The Story in Black of Blue

Blue was my first pregnancy. My boyfriend, NAWP (for Not A Whole Person), and I were dating about two months before I got pregnant at the end of February. I figured at this point in my life (I was 33, now 34) I could handle an unplanned pregnancy. In fact, I kind of wanted one. That said, I wasn't trying to get pregnant, or trick him into it or anything. But NAWP didn't want one. He was 41, now 42, and I guess I just will never understand his thinking. He said he wanted kids. He said "fuck" when he saw the pregnancy test. He kept saying it was "too much, too soon" for us. I wasn't completely sure that he was the one either, but like I once told him, "You're good enough." We would make the best of it. But really only I was trying to make the best of it. Once he realized I was NOT having an abortion, he pretty much checked out then. Withdrew physically, emotionally...sometime in June told me he liked the way we'd become friends. Um, what? I didn't want to be his friend.

So, I know it wasn't going to be the sweet little life I imagined. But I didn't care. I wanted the baby SO MUCH. The thought of even a medication abortion was unbearable. Okay, so I didn't have a job or health insurance and I'd known this guy two months, but I didn't care. I was even prepared to have the baby alone. It wasn't really my first choice though, and when NAWP talked of how his "sense of personal responsibility" wouldn't let him walk away from his child, I was relieved. Even if I had had to convince him this life would be okay. Even if I had to basically beg him to have sex with me anymore. Even if I knew that other guys would have been happy even in this same situation.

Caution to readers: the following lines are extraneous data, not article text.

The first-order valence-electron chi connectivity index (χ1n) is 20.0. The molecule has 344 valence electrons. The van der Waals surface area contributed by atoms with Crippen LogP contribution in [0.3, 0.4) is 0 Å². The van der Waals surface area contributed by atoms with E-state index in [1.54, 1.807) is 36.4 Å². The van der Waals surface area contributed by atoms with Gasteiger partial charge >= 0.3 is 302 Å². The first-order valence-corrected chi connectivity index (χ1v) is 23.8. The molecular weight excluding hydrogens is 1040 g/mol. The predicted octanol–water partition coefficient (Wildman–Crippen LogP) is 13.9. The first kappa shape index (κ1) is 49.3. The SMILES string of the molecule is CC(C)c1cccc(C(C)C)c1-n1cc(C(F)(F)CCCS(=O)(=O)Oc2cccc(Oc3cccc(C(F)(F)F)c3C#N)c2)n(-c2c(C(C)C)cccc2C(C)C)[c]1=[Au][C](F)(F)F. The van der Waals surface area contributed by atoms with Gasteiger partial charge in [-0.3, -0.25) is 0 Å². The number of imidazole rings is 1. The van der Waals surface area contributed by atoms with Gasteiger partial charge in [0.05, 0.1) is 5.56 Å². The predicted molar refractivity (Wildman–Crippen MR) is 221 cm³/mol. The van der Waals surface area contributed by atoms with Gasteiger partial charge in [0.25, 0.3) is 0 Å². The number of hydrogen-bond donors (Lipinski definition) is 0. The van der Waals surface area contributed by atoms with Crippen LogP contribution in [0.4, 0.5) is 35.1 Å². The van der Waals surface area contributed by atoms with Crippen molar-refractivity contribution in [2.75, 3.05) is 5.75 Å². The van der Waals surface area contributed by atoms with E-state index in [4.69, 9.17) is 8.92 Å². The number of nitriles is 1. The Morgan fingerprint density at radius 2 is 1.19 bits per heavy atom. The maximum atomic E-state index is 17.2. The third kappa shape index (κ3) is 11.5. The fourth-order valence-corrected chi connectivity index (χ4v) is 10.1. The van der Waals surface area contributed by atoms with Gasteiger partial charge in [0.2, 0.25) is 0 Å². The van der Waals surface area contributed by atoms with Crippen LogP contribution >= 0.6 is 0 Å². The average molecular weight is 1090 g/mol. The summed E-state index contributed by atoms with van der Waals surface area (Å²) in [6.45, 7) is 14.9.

I know NAWP was hoping--hoping!--I would miscarry. I told him I had a dream about it, and he asked how I felt when I woke up. This was still early enough to have the abortion. Thinly veiled! When I saw the heartbeat at 8 weeks, and the baby's tiny heart continued to beat into the second trimester, he seemed kind of resigned. So we started planning for me to move in with him in Washington, DC, and I applied for health insurance there through the Pre-Existing Condition Insurance Program (do not get me started on how pregnant women cannot buy health insurance in most states in this country!). I didn't get any of my lab work done until 17 weeks when I had the insurance, because my doctor told me the labs were "pretty expensive." Cue ominous music, right?

Well, my first doctor in DC ordered all regular labs except one. I didn't like that practice and friends recommended a different hospital so I switched for the next appointment, at 21 weeks because July 4 weekend was 20 weeks, otherwise I would have tried to get back on track with the appointments happening in the right weeks. We had the "big" ultrasound and watched the little alien kicking around in my belly. It was a boy alien! And this doctor had me screened for cystic fibrosis (CF) carrier status. When she called the next week and left a message about something, I was actually hoping it was the CF result, rather than something she saw on the scan. And it was the CF test; I was positive.